JIRA and Confluence can authenticate users from LDAP directories, such as Microsoft's Active Directory. In fact it is common to have multiple LDAP directories configured, one after another:
Here we have two AD servers configured for redundancy – and just as well, as the first is failing.
Normally you manipulate the User Directories via the web interface, using an
Internal directory user for preference (because it is always available regardless of LDAP state). However the
Internal account won't work if:
- You've forgotten the
Internaluser password. In that case, see Resetting a user password in the database.
JIRA Internal Directoryis disabled
- The order of directories is wrong. For instance, your
adminuser account in the
JIRA Internal Directorymight not be working because there is an
adminin a higher-precedence directory (
TX-DC1in the example above)..
Here we describe how to fix the last two scenarios with database edits.
Enabling and reordering the Internal Directory
Run the following query on the
cwd_directory table to see what's going on with directory ordering.
In this example we have two LDAP directories configured, plus the internal directory. However notice that:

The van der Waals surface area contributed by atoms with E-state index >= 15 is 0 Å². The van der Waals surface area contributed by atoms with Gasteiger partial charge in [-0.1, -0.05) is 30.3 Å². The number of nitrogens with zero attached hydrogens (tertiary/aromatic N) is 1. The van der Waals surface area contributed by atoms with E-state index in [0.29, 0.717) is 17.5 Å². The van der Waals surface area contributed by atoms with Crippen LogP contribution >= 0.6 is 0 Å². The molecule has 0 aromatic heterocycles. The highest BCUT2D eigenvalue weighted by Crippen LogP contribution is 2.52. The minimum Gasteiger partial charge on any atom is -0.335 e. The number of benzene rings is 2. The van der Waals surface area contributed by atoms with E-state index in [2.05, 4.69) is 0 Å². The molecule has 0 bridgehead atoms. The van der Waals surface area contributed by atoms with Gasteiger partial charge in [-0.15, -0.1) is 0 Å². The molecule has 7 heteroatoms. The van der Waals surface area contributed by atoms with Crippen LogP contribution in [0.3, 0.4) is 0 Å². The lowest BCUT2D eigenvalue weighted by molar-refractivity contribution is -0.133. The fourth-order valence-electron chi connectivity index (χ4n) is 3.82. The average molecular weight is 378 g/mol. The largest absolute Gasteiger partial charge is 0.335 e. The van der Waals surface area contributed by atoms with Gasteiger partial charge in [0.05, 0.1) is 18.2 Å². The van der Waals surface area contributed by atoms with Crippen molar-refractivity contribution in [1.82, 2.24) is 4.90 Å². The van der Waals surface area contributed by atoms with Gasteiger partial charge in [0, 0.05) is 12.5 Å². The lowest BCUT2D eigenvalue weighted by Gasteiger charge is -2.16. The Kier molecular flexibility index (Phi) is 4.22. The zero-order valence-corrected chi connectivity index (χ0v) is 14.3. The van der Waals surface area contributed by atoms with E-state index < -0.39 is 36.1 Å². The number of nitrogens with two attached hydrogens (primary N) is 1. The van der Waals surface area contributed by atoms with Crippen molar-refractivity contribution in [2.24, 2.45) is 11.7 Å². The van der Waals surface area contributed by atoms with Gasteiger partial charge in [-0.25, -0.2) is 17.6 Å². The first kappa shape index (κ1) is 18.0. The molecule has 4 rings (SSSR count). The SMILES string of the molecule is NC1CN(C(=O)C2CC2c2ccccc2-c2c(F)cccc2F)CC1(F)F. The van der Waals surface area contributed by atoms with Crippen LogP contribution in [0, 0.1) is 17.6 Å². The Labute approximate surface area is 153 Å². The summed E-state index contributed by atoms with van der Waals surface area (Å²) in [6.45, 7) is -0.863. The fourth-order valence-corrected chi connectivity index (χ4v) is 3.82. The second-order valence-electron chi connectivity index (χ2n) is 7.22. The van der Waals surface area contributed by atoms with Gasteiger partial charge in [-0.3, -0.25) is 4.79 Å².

activeflag is set to
JIRA Internal Directory, meaning it is disabled.
directory_positionorder (0, 1, 2) indicates that
JIRA Internal Directoryis last to be consulted, meaning if
adminis present in one of the two LDAPs, the password would be checked against LDAP first.
Enabling a disabled directory
If the internal directory is disabled, enable it with:
Reordering directories (if necessary)
To check whether
admin comes from LDAP or just the Internal directory, run:
admin comes from multiple directories, you'll see more than one line returned. If so, run SQL to reorder the directories (if not, don't bother):
Then restart JIRA/Confluence for the change to take effect.